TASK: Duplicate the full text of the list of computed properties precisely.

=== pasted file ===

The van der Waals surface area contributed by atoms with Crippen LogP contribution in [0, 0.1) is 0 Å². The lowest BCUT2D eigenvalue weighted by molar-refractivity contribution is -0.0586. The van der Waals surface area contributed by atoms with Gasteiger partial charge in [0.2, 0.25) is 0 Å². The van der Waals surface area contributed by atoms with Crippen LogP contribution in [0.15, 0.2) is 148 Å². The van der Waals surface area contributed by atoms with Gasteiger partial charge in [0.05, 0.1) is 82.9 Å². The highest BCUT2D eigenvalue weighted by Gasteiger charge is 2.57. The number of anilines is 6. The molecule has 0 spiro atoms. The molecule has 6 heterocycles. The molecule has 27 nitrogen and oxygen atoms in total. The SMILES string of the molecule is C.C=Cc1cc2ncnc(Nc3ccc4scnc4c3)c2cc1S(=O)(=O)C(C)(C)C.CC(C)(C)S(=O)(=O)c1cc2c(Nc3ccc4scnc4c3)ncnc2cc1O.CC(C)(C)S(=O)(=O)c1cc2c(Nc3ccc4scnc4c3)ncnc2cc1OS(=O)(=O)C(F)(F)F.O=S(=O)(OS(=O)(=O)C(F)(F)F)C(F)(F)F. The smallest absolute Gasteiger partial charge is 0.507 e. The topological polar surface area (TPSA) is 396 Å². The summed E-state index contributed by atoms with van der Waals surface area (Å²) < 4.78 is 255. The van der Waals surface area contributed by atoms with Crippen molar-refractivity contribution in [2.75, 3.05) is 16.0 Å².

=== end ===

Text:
The van der Waals surface area contributed by atoms with Crippen LogP contribution in [0, 0.1) is 0 Å². The lowest BCUT2D eigenvalue weighted by molar-refractivity contribution is -0.0586. The van der Waals surface area contributed by atoms with Gasteiger partial charge in [0.2, 0.25) is 0 Å². The van der Waals surface area contributed by atoms with Crippen LogP contribution in [0.15, 0.2) is 148 Å². The van der Waals surface area contributed by atoms with Gasteiger partial charge in [0.05, 0.1) is 82.9 Å². The highest BCUT2D eigenvalue weighted by Gasteiger charge is 2.57. The number of anilines is 6. The molecule has 0 spiro atoms. The molecule has 6 heterocycles. The molecule has 27 nitrogen and oxygen atoms in total. The SMILES string of the molecule is C.C=Cc1cc2ncnc(Nc3ccc4scnc4c3)c2cc1S(=O)(=O)C(C)(C)C.CC(C)(C)S(=O)(=O)c1cc2c(Nc3ccc4scnc4c3)ncnc2cc1O.CC(C)(C)S(=O)(=O)c1cc2c(Nc3ccc4scnc4c3)ncnc2cc1OS(=O)(=O)C(F)(F)F.O=S(=O)(OS(=O)(=O)C(F)(F)F)C(F)(F)F. The smallest absolute Gasteiger partial charge is 0.507 e. The topological polar surface area (TPSA) is 396 Å². The summed E-state index contributed by atoms with van der Waals surface area (Å²) < 4.78 is 255. The van der Waals surface area contributed by atoms with Crippen molar-refractivity contribution in [2.75, 3.05) is 16.0 Å².